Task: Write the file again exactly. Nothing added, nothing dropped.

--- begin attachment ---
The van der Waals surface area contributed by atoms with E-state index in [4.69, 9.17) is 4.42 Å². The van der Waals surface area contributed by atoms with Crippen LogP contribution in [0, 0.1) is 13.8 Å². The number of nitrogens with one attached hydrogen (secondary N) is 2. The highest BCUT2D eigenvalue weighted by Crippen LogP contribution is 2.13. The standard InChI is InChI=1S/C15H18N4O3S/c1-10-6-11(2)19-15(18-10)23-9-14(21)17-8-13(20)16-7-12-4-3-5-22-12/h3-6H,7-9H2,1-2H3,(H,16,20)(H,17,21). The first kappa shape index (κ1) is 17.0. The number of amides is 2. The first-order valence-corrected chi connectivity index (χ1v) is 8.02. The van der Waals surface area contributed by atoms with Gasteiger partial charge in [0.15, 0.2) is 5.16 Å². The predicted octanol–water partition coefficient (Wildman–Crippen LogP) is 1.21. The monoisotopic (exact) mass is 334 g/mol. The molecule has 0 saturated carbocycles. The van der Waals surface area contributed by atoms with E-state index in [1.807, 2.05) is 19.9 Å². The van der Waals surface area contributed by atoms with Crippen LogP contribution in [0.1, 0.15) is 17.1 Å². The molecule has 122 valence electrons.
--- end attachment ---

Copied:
The van der Waals surface area contributed by atoms with E-state index in [4.69, 9.17) is 4.42 Å². The van der Waals surface area contributed by atoms with Crippen LogP contribution in [0, 0.1) is 13.8 Å². The number of nitrogens with one attached hydrogen (secondary N) is 2. The highest BCUT2D eigenvalue weighted by Crippen LogP contribution is 2.13. The standard InChI is InChI=1S/C15H18N4O3S/c1-10-6-11(2)19-15(18-10)23-9-14(21)17-8-13(20)16-7-12-4-3-5-22-12/h3-6H,7-9H2,1-2H3,(H,16,20)(H,17,21). The first kappa shape index (κ1) is 17.0. The number of amides is 2. The first-order valence-corrected chi connectivity index (χ1v) is 8.02. The van der Waals surface area contributed by atoms with Gasteiger partial charge in [0.15, 0.2) is 5.16 Å². The predicted octanol–water partition coefficient (Wildman–Crippen LogP) is 1.21. The monoisotopic (exact) mass is 334 g/mol. The molecule has 0 saturated carbocycles. The van der Waals surface area contributed by atoms with E-state index in [1.807, 2.05) is 19.9 Å². The van der Waals surface area contributed by atoms with Crippen LogP contribution in [0.1, 0.15) is 17.1 Å². The molecule has 122 valence electrons.